Q. I’m in an ongoing debate with a friend of mine (who is a preacher) about healing. According to him, we never need to die, as we merely need to come to the realization of who we are in Christ. Once we have done that, we would be able to heal ourselves (and probably everybody around us), and would not have to die.
My question is: what do I say to him? He is very much trying to “convert” me to his beliefs. (Not that it will affect either of our eternal lives, as we’re both born again, Spirit-filled Christians.) I guess I’m just tired of the debate.
A. The Bible says it was never intended that man should live forever in his fallen state. Adam and Eve had to be evicted from the Garden after they sinned so as not to partake of the Tree of Life until the sin problem could be solved. Psalm 90:10 says that an average man’s life span will be 70-80 years. Hebrews 9:27 says that man is appointed to die once and then face judgment. 1 Cor. 15:53 says that the mortal has to be made immortal to enter Heaven. That means His corrupt earthly body has to be discarded and replaced by an incorruptible heavenly one.
Throughout the Church Age all believers of previous generations have died even though Jesus had paid the penalty for all their sins. Is it possible that none of them knew who they were in Christ?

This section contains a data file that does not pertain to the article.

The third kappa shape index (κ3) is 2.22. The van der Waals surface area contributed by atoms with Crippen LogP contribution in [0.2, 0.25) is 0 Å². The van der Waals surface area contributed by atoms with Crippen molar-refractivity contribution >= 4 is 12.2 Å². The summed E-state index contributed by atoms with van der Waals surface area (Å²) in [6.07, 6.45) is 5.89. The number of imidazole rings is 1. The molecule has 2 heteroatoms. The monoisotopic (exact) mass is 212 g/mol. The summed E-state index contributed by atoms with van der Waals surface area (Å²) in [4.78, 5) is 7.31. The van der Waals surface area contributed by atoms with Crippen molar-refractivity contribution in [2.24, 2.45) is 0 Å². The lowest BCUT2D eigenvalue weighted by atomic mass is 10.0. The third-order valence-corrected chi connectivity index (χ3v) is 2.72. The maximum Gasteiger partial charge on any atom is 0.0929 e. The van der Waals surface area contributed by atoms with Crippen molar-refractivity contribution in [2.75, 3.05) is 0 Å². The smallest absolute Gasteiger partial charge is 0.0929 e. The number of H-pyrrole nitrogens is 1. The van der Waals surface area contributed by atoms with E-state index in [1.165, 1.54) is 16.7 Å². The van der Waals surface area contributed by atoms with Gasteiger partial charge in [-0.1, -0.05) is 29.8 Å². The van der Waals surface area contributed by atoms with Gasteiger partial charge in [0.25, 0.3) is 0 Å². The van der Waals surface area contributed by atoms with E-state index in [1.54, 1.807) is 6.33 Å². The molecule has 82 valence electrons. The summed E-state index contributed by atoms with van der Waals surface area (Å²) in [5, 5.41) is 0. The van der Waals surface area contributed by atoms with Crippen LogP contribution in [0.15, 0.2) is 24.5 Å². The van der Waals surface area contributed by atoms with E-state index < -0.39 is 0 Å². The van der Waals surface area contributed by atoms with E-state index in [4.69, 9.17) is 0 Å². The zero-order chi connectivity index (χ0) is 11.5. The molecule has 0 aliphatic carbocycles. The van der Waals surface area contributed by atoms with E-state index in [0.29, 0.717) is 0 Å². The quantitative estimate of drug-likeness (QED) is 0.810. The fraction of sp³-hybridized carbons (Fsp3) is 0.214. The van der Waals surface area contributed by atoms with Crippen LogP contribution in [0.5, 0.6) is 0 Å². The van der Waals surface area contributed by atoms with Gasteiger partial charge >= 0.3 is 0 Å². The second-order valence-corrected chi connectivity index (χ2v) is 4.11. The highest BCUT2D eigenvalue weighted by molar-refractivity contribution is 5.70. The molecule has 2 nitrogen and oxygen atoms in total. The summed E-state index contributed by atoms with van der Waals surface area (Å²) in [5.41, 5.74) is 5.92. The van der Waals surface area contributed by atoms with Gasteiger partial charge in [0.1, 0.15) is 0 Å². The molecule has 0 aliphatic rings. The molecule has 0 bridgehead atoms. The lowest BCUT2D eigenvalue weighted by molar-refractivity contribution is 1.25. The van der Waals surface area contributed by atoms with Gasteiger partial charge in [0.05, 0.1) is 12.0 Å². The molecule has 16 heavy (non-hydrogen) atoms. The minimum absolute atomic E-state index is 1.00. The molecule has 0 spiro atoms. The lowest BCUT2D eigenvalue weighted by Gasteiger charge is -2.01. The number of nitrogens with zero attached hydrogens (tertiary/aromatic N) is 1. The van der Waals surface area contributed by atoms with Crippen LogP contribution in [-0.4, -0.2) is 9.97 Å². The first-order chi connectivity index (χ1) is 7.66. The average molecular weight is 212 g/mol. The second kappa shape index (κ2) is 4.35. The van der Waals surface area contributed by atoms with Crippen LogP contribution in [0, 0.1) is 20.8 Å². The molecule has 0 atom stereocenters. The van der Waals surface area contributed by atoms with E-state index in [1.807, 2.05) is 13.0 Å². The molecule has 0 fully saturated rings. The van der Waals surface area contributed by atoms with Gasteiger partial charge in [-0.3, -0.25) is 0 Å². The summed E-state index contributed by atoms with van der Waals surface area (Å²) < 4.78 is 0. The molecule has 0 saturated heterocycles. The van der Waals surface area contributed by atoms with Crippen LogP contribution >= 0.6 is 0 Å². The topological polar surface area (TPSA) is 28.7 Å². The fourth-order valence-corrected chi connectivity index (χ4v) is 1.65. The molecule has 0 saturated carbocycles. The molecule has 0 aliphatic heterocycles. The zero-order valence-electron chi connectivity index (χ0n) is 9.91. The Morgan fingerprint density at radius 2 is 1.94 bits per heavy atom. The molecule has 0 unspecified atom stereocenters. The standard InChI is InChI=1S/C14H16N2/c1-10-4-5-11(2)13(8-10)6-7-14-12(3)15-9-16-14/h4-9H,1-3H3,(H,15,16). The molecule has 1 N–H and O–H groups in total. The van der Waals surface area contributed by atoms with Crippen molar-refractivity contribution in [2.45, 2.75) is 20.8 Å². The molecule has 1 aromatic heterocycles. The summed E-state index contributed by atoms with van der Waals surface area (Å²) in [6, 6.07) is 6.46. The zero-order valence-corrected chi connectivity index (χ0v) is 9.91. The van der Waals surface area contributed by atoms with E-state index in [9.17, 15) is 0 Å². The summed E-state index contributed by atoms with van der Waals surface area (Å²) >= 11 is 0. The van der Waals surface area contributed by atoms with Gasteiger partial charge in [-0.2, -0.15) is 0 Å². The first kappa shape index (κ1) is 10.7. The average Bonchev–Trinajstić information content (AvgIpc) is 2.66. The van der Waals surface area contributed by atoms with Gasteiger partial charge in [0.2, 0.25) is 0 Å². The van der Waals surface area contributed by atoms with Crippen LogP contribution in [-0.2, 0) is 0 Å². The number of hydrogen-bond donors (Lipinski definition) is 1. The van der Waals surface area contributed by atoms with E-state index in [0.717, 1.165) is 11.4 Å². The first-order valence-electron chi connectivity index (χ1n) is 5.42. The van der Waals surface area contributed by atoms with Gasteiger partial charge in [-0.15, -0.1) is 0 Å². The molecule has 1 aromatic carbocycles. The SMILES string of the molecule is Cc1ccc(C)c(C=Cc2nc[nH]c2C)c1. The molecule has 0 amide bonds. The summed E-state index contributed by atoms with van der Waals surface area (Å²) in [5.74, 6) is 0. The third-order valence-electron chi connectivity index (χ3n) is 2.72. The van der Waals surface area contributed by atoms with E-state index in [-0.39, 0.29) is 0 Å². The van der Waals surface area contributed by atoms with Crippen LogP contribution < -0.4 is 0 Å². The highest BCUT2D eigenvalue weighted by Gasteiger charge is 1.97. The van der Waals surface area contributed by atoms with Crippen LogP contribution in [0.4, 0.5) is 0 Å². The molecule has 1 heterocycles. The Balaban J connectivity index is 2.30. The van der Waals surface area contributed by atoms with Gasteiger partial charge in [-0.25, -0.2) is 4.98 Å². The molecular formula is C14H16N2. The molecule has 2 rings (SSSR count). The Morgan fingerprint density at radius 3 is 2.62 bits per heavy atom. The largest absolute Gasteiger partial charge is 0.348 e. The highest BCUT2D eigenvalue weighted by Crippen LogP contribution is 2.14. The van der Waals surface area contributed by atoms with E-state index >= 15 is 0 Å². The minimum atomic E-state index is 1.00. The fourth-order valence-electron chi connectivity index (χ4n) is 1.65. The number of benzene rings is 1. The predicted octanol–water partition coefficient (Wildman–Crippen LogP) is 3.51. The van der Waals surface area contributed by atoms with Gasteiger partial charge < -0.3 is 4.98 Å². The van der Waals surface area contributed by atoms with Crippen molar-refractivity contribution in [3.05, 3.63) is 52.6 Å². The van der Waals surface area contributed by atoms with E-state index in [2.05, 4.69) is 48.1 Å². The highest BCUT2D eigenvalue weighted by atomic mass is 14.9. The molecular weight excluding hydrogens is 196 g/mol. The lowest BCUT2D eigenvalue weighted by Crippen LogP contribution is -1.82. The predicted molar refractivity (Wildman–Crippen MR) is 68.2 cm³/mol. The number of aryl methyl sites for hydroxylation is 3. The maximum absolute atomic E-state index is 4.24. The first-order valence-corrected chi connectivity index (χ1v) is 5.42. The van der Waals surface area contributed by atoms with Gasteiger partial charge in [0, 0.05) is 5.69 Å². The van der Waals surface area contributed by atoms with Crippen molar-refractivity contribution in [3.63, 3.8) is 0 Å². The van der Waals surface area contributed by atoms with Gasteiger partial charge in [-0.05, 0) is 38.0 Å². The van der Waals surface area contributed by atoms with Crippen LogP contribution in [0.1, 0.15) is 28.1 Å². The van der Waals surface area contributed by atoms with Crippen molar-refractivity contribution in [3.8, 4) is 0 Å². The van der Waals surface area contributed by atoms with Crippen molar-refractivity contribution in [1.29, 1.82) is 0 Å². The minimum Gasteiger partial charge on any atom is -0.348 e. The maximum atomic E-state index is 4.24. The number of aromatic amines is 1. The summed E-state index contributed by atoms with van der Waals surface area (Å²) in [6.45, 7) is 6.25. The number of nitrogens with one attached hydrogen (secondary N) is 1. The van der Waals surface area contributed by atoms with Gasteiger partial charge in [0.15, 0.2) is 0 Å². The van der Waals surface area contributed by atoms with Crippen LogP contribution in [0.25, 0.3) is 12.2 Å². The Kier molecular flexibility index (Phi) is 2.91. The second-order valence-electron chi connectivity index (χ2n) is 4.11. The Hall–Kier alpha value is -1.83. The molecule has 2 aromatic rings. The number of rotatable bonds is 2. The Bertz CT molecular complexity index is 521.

The best evidence is John, the apostle Jesus loved and the only one to die of natural causes. According to tradition both the Jews and the Romans tried to kill him but were unable to do so until the Lord was finished with him. When his work was completed, he died peacefully.
This world is transient, it’s the next one that’s permanent (2 Cor. 4:18). To be confined to this world would mean forfeiture of all the incredible blessings of the next one. This is why Paul said that to die is to gain (Phil 1:21).
There is only one generation that has been spared the dying process and that’s the one that will experience the rapture. And even then, we’ll have to be changed before we can enter Heaven (1 Cor. 15:51).